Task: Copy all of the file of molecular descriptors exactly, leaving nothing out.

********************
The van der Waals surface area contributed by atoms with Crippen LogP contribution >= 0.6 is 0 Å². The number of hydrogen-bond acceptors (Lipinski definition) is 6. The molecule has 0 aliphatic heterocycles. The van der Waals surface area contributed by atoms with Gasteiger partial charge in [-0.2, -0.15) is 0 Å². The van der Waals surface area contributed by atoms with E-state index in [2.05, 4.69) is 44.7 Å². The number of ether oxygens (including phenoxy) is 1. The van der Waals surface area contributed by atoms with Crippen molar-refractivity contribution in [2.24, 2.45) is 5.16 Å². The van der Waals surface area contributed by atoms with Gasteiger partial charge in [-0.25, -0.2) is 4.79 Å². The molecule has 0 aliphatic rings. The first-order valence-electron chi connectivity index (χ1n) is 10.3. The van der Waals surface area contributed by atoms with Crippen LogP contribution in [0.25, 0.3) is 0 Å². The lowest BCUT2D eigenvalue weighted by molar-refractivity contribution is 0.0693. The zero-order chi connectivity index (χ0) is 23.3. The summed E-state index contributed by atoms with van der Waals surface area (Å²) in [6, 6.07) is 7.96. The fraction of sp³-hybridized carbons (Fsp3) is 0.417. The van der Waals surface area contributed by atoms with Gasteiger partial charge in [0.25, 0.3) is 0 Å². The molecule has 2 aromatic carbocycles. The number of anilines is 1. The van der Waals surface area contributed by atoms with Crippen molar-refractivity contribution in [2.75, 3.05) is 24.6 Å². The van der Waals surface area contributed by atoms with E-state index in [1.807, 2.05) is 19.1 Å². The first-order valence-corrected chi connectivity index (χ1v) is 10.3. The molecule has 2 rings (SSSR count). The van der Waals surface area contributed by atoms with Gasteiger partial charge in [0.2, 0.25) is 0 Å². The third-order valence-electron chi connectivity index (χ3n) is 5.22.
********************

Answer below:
The van der Waals surface area contributed by atoms with Crippen LogP contribution >= 0.6 is 0 Å². The number of hydrogen-bond acceptors (Lipinski definition) is 6. The molecule has 0 aliphatic heterocycles. The van der Waals surface area contributed by atoms with Gasteiger partial charge in [-0.2, -0.15) is 0 Å². The van der Waals surface area contributed by atoms with E-state index in [2.05, 4.69) is 44.7 Å². The number of ether oxygens (including phenoxy) is 1. The van der Waals surface area contributed by atoms with Crippen molar-refractivity contribution in [2.24, 2.45) is 5.16 Å². The van der Waals surface area contributed by atoms with Gasteiger partial charge in [-0.25, -0.2) is 4.79 Å². The molecule has 0 aliphatic rings. The first-order valence-electron chi connectivity index (χ1n) is 10.3. The van der Waals surface area contributed by atoms with Crippen LogP contribution in [0.25, 0.3) is 0 Å². The lowest BCUT2D eigenvalue weighted by molar-refractivity contribution is 0.0693. The zero-order chi connectivity index (χ0) is 23.3. The summed E-state index contributed by atoms with van der Waals surface area (Å²) in [6, 6.07) is 7.96. The fraction of sp³-hybridized carbons (Fsp3) is 0.417. The van der Waals surface area contributed by atoms with Gasteiger partial charge in [0.25, 0.3) is 0 Å². The molecule has 2 aromatic carbocycles. The number of anilines is 1. The van der Waals surface area contributed by atoms with Crippen molar-refractivity contribution in [2.75, 3.05) is 24.6 Å². The van der Waals surface area contributed by atoms with E-state index in [1.807, 2.05) is 19.1 Å². The first-order valence-corrected chi connectivity index (χ1v) is 10.3. The molecule has 2 rings (SSSR count). The van der Waals surface area contributed by atoms with Gasteiger partial charge in [0.2, 0.25) is 0 Å². The third-order valence-electron chi connectivity index (χ3n) is 5.22.